Posting a Sussex Library reading list is a lengthy process that involves my curriculum development, the Library staff, and some clunky software. This means that my reading lists can’t be made available through the library for quite a while after the syllabus is set. I’m therefore posting reading lists for my Autumn 2015 classes here (Am Lit now, Mod&Ch to come). These lists are UNOFFICIAL AND PROVISIONAL. I may change them without warning.
American Literature Since 1890: Part I (Q3171)
Books to buy or acquire from the library:
- Pauline Hopkins, Of One Blood
- Frank Norris, McTeague (This novel is long. I strongly recommend getting your hands on a paper copy of this book, preferably the Penguin. Try not to pay money for one of those garbage reprint editions.)
- Willa Cather, O, Pioneers!
- William Carlos Williams, Spring and All
- Alain Locke, ed., The New Negro
- Nella Larsen, Passing
- William Faulkner, Absalom! Absalom!
|Week 1||Lights and shadows in the Gilded Age
Stephen Crane, “An Experiment in Misery,” “An Experiment in Luxury,” Black Riders and Other Lines
Jacob Riis, “Flashes from the Slums”
Thorstein Veblen, from Theory of the Leisure Class
Charlotte Perkins Gilman, from Women and Economics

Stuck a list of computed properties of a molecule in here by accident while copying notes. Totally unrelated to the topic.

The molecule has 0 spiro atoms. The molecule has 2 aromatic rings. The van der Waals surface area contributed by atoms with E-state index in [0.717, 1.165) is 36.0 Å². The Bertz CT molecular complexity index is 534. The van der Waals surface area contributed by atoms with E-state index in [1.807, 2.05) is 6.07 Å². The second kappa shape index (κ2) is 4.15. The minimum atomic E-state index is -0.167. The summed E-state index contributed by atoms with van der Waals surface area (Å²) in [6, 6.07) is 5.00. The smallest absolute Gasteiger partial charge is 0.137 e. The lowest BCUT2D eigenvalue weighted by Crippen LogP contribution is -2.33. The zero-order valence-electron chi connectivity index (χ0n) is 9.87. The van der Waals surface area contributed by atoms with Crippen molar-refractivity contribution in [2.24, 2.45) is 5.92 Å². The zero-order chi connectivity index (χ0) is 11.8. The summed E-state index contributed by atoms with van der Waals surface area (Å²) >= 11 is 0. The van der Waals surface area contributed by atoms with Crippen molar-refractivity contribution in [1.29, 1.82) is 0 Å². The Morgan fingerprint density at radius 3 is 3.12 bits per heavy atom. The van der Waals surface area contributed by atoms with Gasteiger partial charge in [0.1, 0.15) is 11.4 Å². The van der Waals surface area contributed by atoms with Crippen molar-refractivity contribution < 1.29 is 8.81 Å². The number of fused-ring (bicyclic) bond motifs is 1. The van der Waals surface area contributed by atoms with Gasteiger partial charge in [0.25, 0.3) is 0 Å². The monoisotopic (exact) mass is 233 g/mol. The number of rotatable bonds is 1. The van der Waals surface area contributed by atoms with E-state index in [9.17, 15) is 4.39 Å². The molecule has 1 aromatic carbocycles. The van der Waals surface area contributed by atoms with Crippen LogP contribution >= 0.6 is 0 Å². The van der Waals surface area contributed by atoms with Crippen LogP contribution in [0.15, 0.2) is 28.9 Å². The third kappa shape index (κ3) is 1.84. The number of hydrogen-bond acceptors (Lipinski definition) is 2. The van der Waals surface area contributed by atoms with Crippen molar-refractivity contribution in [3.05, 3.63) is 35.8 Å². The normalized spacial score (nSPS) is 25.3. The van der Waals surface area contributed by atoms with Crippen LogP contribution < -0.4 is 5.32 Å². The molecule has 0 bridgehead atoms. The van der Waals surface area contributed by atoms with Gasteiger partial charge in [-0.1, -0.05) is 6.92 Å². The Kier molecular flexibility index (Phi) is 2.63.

|Week 2||Post-bellum, pre-Harlem
Pauline Hopkins, Of One Blood
Dudley Randall, “Booker T. and W. E. B.”
Paul Laurence Dunbar, “We Wear the Mask”
Booker T. Washington, from Up from Slavery
W. E. B. Du Bois, from The Souls of Black Folk
Charles W. Chesnutt, “A Visit to Tuskegee”
Chesnutt, “The Goophered Grapevine,” from The Conjure Woman
Frank Norris, McTeague
Walter Benn Michaels, from The Gold Standard and the Logic of Naturalism
|Week 4||The Harlem Renaissance I
The Crisis 1.1 (read all of it)
Countee Cullen, “Incident,” “Heritage”
Langston Hughes, selected poems
Claude McKay, selected poems
Willa Cather, O, Pioneers!
Donna Campbell, from Resisting Regionalism: Gender and Naturalism in American Fiction, 1885-1915
|Week 6||Modernism and the Little Magazine
Poetry 2.1 (April 1913)
Others 5.6 (July 1919): pay special attention to William Carlos Williams, “Gloria!” (pp. 3-4); Marianne Moore, “Poetry” (p. 5); Mitchell Dawson, “To Diverse Contemporaries” (p. 13); Wallace Stevens, “Earthy Anecdote” and “Life Is Motion” (p. 14); Emanuel Carnevali, “Serenade” (p. 19); William Carlos Williams, “Belly Music” (pp. 25-32)
Little Review 1.2 (April 1914): special attention to Arthur Davison Ficke, “Lines for Two Futurists” (p. 8); Sara Teasdale, “To E” (p. 17); Eunice Tietjens, “To S” (p. 18)
Mike Chasar, from Everyday Reading: Poetry and Popular Culture in Modern America
|Week 7||Reading week; class will not meet.|
|Week 8||Modernists at home
William Carlos Williams. Spring and All. 1923; New York: New Directions, 2011.
Ezra Pound, “A Few Don’ts by an Imagiste.” Poetry: A Magazine of Verse 1.6 (March 1913): 200–206.
Wallace Stevens, “Sunday Morning,” “The Emperor of Ice Cream,” “The Idea of Order at Key West”
James Clifford, from The Predicament of Culture
Marjorie Perloff, “Pound/Stevens: Whose Era?”
|Week 9||The Harlem Renaissance II
Alain Locke, The New Negro
Nella Larsen, Passing
Judith Butler, from Bodies That Matter
|Week 10||Modernity’s pasts
William Faulkner, Absalom! Absalom!
|Week 11||Faulkner continued|
|Week 12||Synthesis and exam review.|